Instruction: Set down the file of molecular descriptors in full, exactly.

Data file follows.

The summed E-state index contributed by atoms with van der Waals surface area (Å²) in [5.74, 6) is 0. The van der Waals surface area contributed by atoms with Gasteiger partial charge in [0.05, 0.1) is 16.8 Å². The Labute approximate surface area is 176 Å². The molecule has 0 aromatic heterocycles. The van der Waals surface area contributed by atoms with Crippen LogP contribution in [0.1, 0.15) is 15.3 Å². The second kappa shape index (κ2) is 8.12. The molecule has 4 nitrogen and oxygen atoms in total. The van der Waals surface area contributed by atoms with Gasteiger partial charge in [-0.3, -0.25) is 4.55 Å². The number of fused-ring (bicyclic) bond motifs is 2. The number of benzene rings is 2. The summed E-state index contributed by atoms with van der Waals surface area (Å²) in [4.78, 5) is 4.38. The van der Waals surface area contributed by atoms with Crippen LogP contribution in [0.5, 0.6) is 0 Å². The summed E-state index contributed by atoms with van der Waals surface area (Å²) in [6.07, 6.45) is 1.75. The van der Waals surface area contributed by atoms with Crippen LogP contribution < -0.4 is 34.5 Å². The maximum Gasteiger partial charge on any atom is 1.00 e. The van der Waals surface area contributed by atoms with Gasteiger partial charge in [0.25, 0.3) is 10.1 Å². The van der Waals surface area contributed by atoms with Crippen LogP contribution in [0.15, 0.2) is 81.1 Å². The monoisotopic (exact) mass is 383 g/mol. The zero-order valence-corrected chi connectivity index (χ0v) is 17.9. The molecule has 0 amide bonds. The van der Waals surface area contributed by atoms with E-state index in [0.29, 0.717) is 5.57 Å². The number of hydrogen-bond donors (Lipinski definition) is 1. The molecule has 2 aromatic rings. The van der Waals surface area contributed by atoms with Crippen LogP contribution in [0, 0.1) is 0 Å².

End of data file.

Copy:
The summed E-state index contributed by atoms with van der Waals surface area (Å²) in [5.74, 6) is 0. The van der Waals surface area contributed by atoms with Gasteiger partial charge in [0.05, 0.1) is 16.8 Å². The Labute approximate surface area is 176 Å². The molecule has 0 aromatic heterocycles. The van der Waals surface area contributed by atoms with Crippen LogP contribution in [0.1, 0.15) is 15.3 Å². The second kappa shape index (κ2) is 8.12. The molecule has 4 nitrogen and oxygen atoms in total. The van der Waals surface area contributed by atoms with Gasteiger partial charge in [-0.3, -0.25) is 4.55 Å². The number of fused-ring (bicyclic) bond motifs is 2. The number of benzene rings is 2. The summed E-state index contributed by atoms with van der Waals surface area (Å²) in [4.78, 5) is 4.38. The van der Waals surface area contributed by atoms with Crippen LogP contribution in [0.5, 0.6) is 0 Å². The summed E-state index contributed by atoms with van der Waals surface area (Å²) in [6.07, 6.45) is 1.75. The van der Waals surface area contributed by atoms with Crippen LogP contribution < -0.4 is 34.5 Å². The maximum Gasteiger partial charge on any atom is 1.00 e. The van der Waals surface area contributed by atoms with Gasteiger partial charge in [0.25, 0.3) is 10.1 Å². The van der Waals surface area contributed by atoms with Crippen LogP contribution in [0.15, 0.2) is 81.1 Å². The monoisotopic (exact) mass is 383 g/mol. The zero-order valence-corrected chi connectivity index (χ0v) is 17.9. The molecule has 0 amide bonds. The van der Waals surface area contributed by atoms with E-state index in [0.29, 0.717) is 5.57 Å². The number of hydrogen-bond donors (Lipinski definition) is 1. The molecule has 2 aromatic rings. The van der Waals surface area contributed by atoms with Crippen LogP contribution in [0, 0.1) is 0 Å².